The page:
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CONTENTS
Volume 45, Number 1, January10 2013
 

Abstract
The typhoon wind characteristics designing for buildings or bridges located in complex terrain and typhoon prone region normally cannot be achieved by the very often few field measurement data, or by physical simulation in wind tunnel. This study proposes a numerical simulation procedure for predicting directional typhoon design wind speeds and profiles for sites over complex terrain by integrating typhoon wind field model, Monte Carlo simulation technique, CFD simulation and artificial neural networks (ANN). The site of Stonecutters Bridge in Hong Kong is chosen as a case study to examine the feasibility of the proposed numerical simulation procedure. Directional typhoon wind fields on the upstream of complex terrain are first generated by using typhoon wind field model together with Monte Carlo simulation method. Then, ANN for predicting directional typhoon wind field at the site are trained using representative directional typhoon wind fields for upstream and these at the site obtained from CFD simulation. Finally, based on the trained ANN model, thousands of directional typhoon wind fields for the site can be generated, and the directional design wind speeds by using extreme wind speed analysis and the directional averaged mean wind profiles can be produced for the site. The case study demonstrated that the proposed procedure is feasible and applicable, and that the effects of complex terrain on design typhoon wind speeds and wind profiles are significant.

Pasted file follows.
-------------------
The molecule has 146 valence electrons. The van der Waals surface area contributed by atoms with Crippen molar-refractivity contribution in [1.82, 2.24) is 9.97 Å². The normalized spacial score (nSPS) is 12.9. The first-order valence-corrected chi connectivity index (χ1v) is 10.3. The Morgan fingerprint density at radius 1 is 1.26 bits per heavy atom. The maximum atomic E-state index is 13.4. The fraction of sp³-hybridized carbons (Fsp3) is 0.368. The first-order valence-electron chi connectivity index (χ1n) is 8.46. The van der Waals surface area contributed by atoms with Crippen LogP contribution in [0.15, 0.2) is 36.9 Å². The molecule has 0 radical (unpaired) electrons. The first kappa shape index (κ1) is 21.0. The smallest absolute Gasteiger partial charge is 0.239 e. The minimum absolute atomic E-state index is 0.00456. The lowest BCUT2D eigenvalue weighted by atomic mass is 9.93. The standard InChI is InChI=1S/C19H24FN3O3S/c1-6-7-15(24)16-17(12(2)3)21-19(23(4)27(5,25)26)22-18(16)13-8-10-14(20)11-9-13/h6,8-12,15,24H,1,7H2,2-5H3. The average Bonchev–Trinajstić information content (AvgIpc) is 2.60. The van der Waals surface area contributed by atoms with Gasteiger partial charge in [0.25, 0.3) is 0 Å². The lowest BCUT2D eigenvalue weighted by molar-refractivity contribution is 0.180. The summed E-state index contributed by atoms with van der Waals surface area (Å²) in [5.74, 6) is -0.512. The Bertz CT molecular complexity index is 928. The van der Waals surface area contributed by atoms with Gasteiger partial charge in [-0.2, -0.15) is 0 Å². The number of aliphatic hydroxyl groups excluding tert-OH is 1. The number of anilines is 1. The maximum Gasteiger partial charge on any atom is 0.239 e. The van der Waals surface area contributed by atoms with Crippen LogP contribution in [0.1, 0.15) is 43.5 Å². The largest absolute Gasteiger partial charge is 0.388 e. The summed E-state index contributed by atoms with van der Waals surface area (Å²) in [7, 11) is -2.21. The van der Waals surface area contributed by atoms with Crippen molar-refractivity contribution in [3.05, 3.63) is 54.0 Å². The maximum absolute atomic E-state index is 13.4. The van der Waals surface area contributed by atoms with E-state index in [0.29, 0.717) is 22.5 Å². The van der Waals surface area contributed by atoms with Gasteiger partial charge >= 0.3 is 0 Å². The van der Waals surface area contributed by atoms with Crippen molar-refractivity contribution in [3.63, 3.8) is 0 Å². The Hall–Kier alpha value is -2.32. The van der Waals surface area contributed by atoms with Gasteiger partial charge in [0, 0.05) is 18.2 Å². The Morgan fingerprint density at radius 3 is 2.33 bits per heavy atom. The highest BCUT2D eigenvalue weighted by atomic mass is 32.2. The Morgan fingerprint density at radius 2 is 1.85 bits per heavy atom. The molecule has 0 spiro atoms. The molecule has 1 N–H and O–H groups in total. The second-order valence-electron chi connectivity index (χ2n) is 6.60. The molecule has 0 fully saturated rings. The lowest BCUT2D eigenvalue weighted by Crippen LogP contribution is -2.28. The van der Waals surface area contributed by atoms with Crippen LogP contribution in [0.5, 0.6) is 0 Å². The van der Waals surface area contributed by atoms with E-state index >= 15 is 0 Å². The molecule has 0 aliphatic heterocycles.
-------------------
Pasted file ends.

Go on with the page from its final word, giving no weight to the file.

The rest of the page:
Key Words
complex terrain; typhoon wind field; CFD simulation; surface roughness length; topography; neural network; design wind speed; wind profile

Address
W.F. Huang: School of Civil Engineering, Hefei University of Technology, Anhui 230009, China; The Hong Kong Polytechnic University, Kowloon, Hong Kong, China
Y.L. Xu: The Hong Kong Polytechnic University, Kowloon, Hong Kong, China

Abstract
Cracking at low temperatures is one of the frequently observed modes of failure in asphalt concretes. In this investigation, fracture tests were performed on cracked asphalt concrete subjected to pure mode I and pure mode II loading at different subzero temperatures. An improved semi-circular bend (SCB) specimen containing a vertical crack was used to conduct the experiments. The SCB specimens produced from the gyratory compacted cylindrical samples were compressively loaded, and critical stress intensity factors, KIfand KIIf, were then calculated using peak loads obtained from the tests. The experimental results showed that with decreasing the temperature, mode I and mode II critical stress intensity factors increased first but below a certain temperature they both decreased. It was also found that at a fixed temperature, the mode II fracture resistance of the asphalt concrete was higher than its mode I fracture resistance.

Key Words
asphalt concrete; fracture test; low temperature; mode I; mode II; brittle fracture

Address
Majid-Reza Ayatollahi and Sadjad Pirmohammad: Fatigue and Fracture Laboratory, Center of Excellence in Experimental Solid Mechanics and Dynamics, School of Mechanical Engineering, Iran University of Science and Technology, Narmak, Tehran,16846, Iran

Abstract
In this study, the effects of crack depth and crack location on the in-plane free vibration of cracked frame structures have been investigated numerically by using the Finite Element Method. For the rectangular cross-section beam, a crack element is developed by using the principles of fracture mechanics. The effects of crack depth and location on the natural frequency of multi-bay and multi-store frame structures are presented in 3D graphs. The comparison between the present work and the results obtained from ANSYS shows a very good agreement.

Key Words
cracked frame; free vibration; multi-bay; multi-story; finite element method

Address